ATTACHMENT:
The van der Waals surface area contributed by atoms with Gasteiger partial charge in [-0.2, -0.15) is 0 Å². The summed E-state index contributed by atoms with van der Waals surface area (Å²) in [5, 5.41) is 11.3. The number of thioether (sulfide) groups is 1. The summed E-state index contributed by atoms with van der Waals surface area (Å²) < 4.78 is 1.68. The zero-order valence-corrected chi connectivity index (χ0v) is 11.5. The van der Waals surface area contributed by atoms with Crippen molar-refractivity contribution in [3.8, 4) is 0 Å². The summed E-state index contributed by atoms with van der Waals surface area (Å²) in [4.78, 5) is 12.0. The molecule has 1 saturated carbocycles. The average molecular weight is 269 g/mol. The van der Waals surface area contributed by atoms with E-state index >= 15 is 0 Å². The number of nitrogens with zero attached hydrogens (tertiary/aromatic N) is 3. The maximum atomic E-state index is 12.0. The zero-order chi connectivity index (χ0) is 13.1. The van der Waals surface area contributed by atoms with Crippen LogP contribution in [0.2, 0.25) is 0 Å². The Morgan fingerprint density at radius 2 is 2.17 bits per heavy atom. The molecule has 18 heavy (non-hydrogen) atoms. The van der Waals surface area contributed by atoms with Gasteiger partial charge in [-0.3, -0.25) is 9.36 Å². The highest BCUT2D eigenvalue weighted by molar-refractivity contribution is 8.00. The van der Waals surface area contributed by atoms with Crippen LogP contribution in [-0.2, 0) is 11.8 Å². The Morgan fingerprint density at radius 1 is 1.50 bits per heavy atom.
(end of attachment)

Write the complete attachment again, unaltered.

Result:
The van der Waals surface area contributed by atoms with Gasteiger partial charge in [-0.2, -0.15) is 0 Å². The summed E-state index contributed by atoms with van der Waals surface area (Å²) in [5, 5.41) is 11.3. The number of thioether (sulfide) groups is 1. The summed E-state index contributed by atoms with van der Waals surface area (Å²) < 4.78 is 1.68. The zero-order valence-corrected chi connectivity index (χ0v) is 11.5. The van der Waals surface area contributed by atoms with Crippen molar-refractivity contribution in [3.8, 4) is 0 Å². The summed E-state index contributed by atoms with van der Waals surface area (Å²) in [4.78, 5) is 12.0. The molecule has 1 saturated carbocycles. The average molecular weight is 269 g/mol. The van der Waals surface area contributed by atoms with E-state index >= 15 is 0 Å². The number of nitrogens with zero attached hydrogens (tertiary/aromatic N) is 3. The maximum atomic E-state index is 12.0. The zero-order chi connectivity index (χ0) is 13.1. The van der Waals surface area contributed by atoms with Crippen LogP contribution in [0.2, 0.25) is 0 Å². The Morgan fingerprint density at radius 2 is 2.17 bits per heavy atom. The molecule has 18 heavy (non-hydrogen) atoms. The van der Waals surface area contributed by atoms with Gasteiger partial charge in [-0.3, -0.25) is 9.36 Å². The highest BCUT2D eigenvalue weighted by molar-refractivity contribution is 8.00. The van der Waals surface area contributed by atoms with Crippen LogP contribution in [-0.2, 0) is 11.8 Å². The Morgan fingerprint density at radius 1 is 1.50 bits per heavy atom.